Tag Archives: probation

New Year’s Ethics Quiz: Is It Ethical To Order A Woman Not To Have Children?

(This is my favorite judge picture, and I like to use it every year)

(This is my favorite judge picture, and I like to use it every year)

Kimberly Lightsey, 30, was being sentenced on four counts of child abuse for leaving her four children, ages 2 to 11 at the time, at a hotel while she went out to play. She had an arrangement with another mother in the hotel to watch the children, but that woman also was partying hard, it seems—so hard that she forgot what room Lightsey’s children were in. Meantime, one of Lightsey’s children, who was confined to a wheelchair, rolled out into the hallway and fell over.

Prosecutors asked for a 32-month jail sentence, but Judge Ernest Jones Jr. offered Kimberly a chance to avoid jail time. He would give her two years of house arrest and 13 years of probation, provided this aspiring Mother of the Year agreed not to have any more kids during that period.

She took the deal, but now The American Civil Liberties Union and her lawyer are wondering if the sentence is legal. My guess: it’s not, but that isn’t the issue. Let’s say this is within a judge’s power, and the sentence is legal. Your Ethics Alarms Quiz Question, the first of the new year, is this:

Is it ethical? Continue reading

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Filed under Gender and Sex, Government & Politics, Law & Law Enforcement

Unethical Crime Victim of the Month: Kamofie & Co.

Next time, Lindsay, pick a classier store to rob.

Lindsay Lohan, in addition to having stunningly bad judgment, multiple addictions, lousy parents, sycophantic friends, and an army of paid enablers, also has rotten luck. When she walked out of a jewelry store wearing a $2,500 necklace, she picked an ethically dubious enterprise, Kamofie & Co., that may have  grossly over-priced the necklace, turning the shoplifting into grand theft. But that’s just the beginning.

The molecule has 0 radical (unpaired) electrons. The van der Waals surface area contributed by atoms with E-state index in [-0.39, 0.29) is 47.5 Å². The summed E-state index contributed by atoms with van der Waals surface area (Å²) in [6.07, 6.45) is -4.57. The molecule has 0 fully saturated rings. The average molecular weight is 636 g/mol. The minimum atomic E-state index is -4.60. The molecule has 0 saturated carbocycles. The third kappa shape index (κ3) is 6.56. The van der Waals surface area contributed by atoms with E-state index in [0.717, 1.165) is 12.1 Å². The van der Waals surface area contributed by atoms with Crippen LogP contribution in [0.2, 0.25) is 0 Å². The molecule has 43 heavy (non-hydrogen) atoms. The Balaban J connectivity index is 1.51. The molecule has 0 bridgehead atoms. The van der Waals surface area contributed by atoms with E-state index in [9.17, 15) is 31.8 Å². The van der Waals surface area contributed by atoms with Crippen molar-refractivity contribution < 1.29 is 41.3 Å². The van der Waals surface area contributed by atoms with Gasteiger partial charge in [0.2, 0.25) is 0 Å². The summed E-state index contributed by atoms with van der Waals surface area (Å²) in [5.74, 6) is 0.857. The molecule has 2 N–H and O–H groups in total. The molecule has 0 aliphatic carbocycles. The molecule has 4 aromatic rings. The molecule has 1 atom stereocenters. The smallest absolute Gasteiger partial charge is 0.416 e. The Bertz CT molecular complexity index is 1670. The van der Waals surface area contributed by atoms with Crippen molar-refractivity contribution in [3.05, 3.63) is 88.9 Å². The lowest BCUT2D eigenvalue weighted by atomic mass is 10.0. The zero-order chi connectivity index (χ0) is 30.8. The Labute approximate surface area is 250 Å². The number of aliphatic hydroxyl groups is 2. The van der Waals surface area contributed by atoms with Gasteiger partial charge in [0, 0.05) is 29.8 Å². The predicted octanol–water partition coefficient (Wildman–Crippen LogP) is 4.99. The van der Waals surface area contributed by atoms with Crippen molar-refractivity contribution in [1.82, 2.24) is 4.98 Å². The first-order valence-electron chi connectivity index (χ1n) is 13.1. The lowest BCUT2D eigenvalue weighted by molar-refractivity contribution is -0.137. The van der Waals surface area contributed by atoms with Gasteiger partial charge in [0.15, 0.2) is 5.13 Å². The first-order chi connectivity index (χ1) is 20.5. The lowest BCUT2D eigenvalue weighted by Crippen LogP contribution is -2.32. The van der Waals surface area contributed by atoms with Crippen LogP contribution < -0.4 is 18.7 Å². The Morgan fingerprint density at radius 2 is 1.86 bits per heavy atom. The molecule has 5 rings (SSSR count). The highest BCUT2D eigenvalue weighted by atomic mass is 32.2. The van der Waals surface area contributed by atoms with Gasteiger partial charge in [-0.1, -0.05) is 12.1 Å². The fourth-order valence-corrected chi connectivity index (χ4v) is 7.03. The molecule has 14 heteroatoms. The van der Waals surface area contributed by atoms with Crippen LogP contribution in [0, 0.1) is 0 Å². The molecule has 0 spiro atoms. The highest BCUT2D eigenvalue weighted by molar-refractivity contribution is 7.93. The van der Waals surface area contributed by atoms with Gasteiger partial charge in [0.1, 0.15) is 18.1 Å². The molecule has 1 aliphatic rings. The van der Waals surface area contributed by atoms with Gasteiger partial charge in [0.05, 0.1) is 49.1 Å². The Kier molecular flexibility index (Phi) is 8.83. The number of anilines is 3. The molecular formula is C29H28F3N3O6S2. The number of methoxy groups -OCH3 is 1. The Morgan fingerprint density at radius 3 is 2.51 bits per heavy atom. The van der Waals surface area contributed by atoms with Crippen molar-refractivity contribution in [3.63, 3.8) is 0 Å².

Lohan, who is on probation and facing jail time for the incident, was caught on a surveillance tape in January as she strolled out of the store, with the unpurchased jewelry around her neck. Some establishments, recognizing the alleged thief as someone who is famous, troubled, and in need of some kindness, would have privately contacted the actress, accepted her (probably) false excuse that the act was inadvertent, and allowed her to return the item with involving the police.

Not Kamofie, however, which apparently saw the incident as an opportunity to make itself a household word. Continue reading

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Filed under Arts & Entertainment, Business & Commercial, Journalism & Media, Law & Law Enforcement, Popular Culture, U.S. Society